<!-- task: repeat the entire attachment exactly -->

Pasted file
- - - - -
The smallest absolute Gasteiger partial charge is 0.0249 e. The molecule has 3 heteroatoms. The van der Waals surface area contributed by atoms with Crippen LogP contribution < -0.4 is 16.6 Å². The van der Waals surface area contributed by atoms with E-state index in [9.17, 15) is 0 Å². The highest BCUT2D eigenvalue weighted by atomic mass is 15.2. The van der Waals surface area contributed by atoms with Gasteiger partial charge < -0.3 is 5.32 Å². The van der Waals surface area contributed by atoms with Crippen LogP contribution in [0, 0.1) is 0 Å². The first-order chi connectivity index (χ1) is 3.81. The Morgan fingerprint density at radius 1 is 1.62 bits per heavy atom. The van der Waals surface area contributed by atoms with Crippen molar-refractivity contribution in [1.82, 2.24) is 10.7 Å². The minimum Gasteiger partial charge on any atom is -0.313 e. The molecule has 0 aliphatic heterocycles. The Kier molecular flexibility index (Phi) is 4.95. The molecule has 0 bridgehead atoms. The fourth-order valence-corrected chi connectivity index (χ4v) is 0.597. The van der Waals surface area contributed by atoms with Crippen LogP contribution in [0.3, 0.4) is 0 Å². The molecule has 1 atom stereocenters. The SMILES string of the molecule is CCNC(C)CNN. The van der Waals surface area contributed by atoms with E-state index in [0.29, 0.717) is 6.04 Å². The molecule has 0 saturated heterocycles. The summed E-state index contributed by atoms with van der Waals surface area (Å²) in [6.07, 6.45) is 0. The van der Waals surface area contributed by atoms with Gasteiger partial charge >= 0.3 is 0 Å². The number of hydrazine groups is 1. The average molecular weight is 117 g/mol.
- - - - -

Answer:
The smallest absolute Gasteiger partial charge is 0.0249 e. The molecule has 3 heteroatoms. The van der Waals surface area contributed by atoms with Crippen LogP contribution < -0.4 is 16.6 Å². The van der Waals surface area contributed by atoms with E-state index in [9.17, 15) is 0 Å². The highest BCUT2D eigenvalue weighted by atomic mass is 15.2. The van der Waals surface area contributed by atoms with Gasteiger partial charge < -0.3 is 5.32 Å². The van der Waals surface area contributed by atoms with Crippen LogP contribution in [0, 0.1) is 0 Å². The first-order chi connectivity index (χ1) is 3.81. The Morgan fingerprint density at radius 1 is 1.62 bits per heavy atom. The van der Waals surface area contributed by atoms with Crippen molar-refractivity contribution in [1.82, 2.24) is 10.7 Å². The minimum Gasteiger partial charge on any atom is -0.313 e. The molecule has 0 aliphatic heterocycles. The Kier molecular flexibility index (Phi) is 4.95. The molecule has 0 bridgehead atoms. The fourth-order valence-corrected chi connectivity index (χ4v) is 0.597. The van der Waals surface area contributed by atoms with Crippen LogP contribution in [0.3, 0.4) is 0 Å². The molecule has 1 atom stereocenters. The SMILES string of the molecule is CCNC(C)CNN. The van der Waals surface area contributed by atoms with E-state index in [0.29, 0.717) is 6.04 Å². The molecule has 0 saturated heterocycles. The summed E-state index contributed by atoms with van der Waals surface area (Å²) in [6.07, 6.45) is 0. The van der Waals surface area contributed by atoms with Gasteiger partial charge >= 0.3 is 0 Å². The number of hydrazine groups is 1. The average molecular weight is 117 g/mol.